Varietal: Champagne Blend
The careful blending of Chardonnay and Pinot Noir varietal grapes has long been the secret to the success of the famous sparkling wines of the Champagne region. The wines of this region have gone down in history as the finest example of France's sparkling produce, and the methods of processing the grapes in this region have been imitated in almost every wine producing country in the world. There are actually seven different grape varietals allowed to be included in a Champagne sparkling wine, although grape varietals such as Pinot Blanc, Arbanne and Pinot Gris are used less and less commonly in its production. Whilst the Chardonnay varietal grapes offer their distinctive biscuit flavor and wonderful astringency, it is the Pinot Noir grapes (most commonly used for producing beautifully light red wines) which give the Champagne wines their length and backbone.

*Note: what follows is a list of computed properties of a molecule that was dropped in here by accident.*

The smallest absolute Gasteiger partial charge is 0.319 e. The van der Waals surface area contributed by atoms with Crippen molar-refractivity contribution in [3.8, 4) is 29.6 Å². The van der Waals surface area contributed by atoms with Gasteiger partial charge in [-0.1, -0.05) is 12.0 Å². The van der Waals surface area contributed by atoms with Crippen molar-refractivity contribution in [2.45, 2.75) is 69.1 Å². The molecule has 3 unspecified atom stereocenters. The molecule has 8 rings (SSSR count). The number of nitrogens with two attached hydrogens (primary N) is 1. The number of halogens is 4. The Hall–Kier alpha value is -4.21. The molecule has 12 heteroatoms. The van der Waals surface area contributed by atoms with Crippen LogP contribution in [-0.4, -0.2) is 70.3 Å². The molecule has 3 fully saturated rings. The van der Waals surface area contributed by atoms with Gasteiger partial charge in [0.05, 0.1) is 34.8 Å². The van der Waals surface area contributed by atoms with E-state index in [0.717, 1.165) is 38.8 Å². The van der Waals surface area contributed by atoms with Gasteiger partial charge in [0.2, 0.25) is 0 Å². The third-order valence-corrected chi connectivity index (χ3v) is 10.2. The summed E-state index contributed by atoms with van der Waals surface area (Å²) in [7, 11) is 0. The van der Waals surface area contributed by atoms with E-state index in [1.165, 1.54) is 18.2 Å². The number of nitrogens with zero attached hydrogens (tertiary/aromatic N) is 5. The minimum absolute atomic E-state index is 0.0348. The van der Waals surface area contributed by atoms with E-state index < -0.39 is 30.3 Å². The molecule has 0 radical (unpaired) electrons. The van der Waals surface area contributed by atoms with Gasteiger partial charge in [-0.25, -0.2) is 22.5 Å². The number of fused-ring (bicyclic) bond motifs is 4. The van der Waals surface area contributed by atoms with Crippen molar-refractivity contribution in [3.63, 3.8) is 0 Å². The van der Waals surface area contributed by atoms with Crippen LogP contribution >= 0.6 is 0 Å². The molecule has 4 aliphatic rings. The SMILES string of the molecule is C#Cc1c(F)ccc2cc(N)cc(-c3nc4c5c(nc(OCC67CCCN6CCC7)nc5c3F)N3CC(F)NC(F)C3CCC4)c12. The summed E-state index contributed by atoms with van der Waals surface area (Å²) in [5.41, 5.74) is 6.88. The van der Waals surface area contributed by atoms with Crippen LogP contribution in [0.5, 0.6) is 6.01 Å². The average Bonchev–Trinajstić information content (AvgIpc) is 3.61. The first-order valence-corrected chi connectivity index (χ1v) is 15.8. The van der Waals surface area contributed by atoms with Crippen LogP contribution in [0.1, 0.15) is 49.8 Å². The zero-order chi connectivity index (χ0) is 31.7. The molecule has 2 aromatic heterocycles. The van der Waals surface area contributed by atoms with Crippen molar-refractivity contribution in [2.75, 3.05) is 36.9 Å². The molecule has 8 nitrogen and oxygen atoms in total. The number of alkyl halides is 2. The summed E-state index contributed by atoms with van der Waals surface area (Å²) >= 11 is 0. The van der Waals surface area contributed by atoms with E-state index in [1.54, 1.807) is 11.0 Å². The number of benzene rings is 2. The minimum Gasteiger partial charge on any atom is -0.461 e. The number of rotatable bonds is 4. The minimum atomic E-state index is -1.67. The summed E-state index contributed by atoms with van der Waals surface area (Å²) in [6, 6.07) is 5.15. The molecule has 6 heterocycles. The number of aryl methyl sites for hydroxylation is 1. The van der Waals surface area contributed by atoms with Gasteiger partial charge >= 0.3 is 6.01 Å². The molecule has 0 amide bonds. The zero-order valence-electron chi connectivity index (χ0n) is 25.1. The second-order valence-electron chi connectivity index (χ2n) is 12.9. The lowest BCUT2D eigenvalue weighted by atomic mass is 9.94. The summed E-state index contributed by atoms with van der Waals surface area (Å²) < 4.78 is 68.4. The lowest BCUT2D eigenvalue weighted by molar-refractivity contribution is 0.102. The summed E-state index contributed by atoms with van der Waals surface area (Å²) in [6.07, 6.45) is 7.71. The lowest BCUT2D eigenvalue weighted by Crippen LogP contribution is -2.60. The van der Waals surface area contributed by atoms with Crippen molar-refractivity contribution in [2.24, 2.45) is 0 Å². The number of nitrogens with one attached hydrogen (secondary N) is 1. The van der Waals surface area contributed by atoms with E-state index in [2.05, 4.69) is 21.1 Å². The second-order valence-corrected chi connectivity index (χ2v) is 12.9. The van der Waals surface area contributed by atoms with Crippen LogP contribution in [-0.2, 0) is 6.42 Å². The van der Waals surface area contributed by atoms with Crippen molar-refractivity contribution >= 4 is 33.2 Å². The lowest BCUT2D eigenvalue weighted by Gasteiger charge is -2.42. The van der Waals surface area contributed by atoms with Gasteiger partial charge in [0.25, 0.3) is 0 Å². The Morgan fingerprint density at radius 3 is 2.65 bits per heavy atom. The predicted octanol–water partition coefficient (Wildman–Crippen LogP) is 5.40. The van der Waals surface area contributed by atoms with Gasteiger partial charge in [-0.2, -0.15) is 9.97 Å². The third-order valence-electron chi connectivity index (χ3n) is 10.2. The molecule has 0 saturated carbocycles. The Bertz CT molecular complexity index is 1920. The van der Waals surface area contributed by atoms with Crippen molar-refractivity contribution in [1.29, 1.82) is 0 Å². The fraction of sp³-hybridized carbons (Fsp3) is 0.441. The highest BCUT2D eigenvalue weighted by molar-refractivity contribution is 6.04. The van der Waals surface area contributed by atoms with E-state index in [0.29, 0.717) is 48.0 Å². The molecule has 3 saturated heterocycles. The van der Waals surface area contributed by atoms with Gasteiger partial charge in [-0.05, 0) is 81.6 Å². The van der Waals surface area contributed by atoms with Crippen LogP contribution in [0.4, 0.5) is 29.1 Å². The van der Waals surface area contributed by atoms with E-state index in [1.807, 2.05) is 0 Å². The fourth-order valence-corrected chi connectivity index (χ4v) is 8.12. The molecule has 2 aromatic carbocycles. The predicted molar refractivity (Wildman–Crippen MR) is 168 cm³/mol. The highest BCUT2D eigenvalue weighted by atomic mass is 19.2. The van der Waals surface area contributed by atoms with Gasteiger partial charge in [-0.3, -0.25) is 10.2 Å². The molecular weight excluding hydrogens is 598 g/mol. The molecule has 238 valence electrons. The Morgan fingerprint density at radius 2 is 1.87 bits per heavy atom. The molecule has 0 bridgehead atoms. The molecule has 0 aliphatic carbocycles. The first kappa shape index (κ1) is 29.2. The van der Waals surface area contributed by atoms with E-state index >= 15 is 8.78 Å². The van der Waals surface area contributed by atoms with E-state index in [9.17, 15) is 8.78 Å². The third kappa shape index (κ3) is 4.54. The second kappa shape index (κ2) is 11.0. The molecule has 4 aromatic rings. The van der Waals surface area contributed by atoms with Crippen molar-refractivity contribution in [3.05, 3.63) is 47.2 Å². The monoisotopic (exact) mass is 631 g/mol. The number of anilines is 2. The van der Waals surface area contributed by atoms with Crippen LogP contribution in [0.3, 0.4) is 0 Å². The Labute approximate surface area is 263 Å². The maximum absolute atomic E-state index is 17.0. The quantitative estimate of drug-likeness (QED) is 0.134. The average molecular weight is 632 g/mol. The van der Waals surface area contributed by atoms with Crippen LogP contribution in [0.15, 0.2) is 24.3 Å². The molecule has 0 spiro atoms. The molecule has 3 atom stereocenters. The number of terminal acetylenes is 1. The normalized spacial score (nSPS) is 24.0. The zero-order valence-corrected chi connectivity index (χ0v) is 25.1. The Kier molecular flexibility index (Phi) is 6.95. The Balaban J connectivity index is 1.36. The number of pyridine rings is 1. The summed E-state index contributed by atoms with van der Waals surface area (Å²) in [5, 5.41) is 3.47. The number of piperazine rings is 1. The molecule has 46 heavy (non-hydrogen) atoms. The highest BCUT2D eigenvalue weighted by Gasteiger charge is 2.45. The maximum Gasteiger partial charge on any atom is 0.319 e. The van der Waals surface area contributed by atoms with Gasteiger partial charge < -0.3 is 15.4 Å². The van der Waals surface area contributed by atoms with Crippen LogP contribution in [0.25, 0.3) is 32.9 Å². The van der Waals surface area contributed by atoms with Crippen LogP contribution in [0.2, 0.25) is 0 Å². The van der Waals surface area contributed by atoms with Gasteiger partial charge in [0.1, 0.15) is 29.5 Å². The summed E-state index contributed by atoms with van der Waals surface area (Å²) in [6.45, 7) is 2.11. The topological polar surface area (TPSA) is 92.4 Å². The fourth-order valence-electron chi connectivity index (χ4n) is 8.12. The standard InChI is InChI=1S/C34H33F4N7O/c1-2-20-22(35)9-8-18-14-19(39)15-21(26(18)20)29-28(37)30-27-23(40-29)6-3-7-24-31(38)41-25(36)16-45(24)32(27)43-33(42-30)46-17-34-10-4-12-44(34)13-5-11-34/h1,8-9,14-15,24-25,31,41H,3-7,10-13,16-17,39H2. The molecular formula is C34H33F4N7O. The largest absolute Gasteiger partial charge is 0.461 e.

The colder climate of Canada is not one normally associated with viticulture and wine production, but in actual fact this large northern country has been involved in wine-making for over two hundred years. Many of the grapes grown in Canada are of German and Austrian origin, countries which share many of the same climatic conditions as Canada, and thus are hardy enough to survive and flourish in the cooler temperatures of the vineyards there. Indeed, many of the characterful and distinctive wines of Canada rely on early frosts, and it is not unusual for wineries to allow their grapes to freeze on the vine for the production of the intensely aromatic ice wine. Most of Canada's vineyards are currently located in Ontario and British Columbia, and recent interest in the country's produce has resulted in many more thousands of hectares of vineyards being planted across the country.